China’s reputation as a copycat is overstated and the formulation itself is simplistic. China is building indigenous S&T capacity and can innovate on its own terms, while taking account of global trends to move to new stages of novel development.

Just as important, creativity is multi-faceted and implemented by differ­ent cultures in different ways. The belief that liberal democracies, and the United States especially, are endowed with a creative advantage is not well supported by evidence.

We have low confidence that any combination of persuasion or disin­centives will cause China to abandon its idiosyncratic transfer practices. Its current reliance on external models to supplement indigenous research is effective, and the alternative (liberalization) is too risky for China.

China’s legal and extralegal technology transfers are likely to contin­ue. The U.S. government should invest in ways to manage the situation that are consistent with our values and legitimate security concerns.

We propose five policy options to calibrate the problem and address a few of the United States’ own liabilities that magnify the problem’s effects. They are:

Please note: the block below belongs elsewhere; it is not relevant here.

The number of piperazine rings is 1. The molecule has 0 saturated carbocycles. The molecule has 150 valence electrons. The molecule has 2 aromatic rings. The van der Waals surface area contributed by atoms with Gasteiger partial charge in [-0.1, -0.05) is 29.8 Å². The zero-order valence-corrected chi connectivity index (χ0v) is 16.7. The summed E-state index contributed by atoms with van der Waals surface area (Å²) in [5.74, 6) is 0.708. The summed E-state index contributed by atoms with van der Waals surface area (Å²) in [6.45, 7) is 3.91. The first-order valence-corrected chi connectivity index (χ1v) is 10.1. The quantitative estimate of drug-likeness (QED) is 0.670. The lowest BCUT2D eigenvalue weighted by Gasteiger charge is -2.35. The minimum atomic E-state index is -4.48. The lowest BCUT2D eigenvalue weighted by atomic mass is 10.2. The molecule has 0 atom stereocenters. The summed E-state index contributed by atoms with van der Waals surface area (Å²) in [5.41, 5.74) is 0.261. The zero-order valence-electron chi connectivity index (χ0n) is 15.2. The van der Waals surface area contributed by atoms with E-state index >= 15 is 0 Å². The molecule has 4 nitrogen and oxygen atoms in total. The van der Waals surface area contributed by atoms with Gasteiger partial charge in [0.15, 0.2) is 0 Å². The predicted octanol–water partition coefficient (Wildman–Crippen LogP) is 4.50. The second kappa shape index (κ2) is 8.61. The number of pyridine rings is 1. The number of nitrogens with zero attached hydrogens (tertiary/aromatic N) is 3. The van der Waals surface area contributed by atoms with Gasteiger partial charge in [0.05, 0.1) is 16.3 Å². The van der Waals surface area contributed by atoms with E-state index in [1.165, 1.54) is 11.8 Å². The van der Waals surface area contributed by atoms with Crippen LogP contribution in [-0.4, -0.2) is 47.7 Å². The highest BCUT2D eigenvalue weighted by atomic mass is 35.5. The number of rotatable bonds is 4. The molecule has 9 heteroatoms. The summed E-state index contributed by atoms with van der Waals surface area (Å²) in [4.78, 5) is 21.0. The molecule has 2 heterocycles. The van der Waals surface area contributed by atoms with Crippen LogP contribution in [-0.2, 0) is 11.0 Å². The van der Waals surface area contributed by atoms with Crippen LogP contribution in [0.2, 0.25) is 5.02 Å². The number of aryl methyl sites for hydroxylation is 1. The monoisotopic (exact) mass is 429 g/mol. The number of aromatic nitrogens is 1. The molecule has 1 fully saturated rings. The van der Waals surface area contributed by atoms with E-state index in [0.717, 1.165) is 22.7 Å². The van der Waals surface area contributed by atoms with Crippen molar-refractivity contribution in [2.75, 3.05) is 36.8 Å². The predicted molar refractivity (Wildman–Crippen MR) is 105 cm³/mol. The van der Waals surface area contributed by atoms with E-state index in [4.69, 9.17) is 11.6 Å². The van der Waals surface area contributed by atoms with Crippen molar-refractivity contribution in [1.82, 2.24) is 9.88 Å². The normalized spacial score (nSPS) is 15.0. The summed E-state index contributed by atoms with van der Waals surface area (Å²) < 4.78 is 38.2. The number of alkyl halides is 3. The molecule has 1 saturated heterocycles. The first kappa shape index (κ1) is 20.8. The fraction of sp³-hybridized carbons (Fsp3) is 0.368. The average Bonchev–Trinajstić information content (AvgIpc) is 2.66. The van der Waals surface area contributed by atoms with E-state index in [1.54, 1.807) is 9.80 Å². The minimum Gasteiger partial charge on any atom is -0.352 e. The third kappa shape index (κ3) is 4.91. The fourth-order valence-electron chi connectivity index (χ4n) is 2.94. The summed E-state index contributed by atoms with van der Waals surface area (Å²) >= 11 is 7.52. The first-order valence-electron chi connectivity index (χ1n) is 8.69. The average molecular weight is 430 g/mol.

• Expand U.S. government (USG) data collection and analysis;
  • Define general standards for evaluating transfers;
  • Educate the world on U.S. concerns and expectations;
  • Promote immigration of AI skilled persons;
  • Expand America’s S&T base.”

“If I were conspiratorially minded,” says the report’s lead author William Hannas, “I’d imagine China puts just enough effort into illegal acquisitions (“spying”) to derail the world’s attention from the legal, quasi-legal, and extralegal (unmonitored) transactions that constitute the bulk of its ‘take.’  Either way, China wins.”

William Hannas, Lead Analyst at Georgetown’s CSET

“To continue the conspiracy metaphor, knee-jerk reactions based on myths–that all Chinese students are spies, that China cannot innovate or properly use the technology it appropriates, or that radical innovation even matters–further accrue to China’s benefit by leading defenders down blind alleys. There is no sustained effort within the U.S. government to combat China’s predations because the problem is misconstrued as one of pure espionage, and because a solution transcends the charter of any one bureau or agency.  While the DNI has the authorities, it lacks the budget and practical ability to marshall community allegiance for a project no one really owns or wants.”

Access the full CSET Report here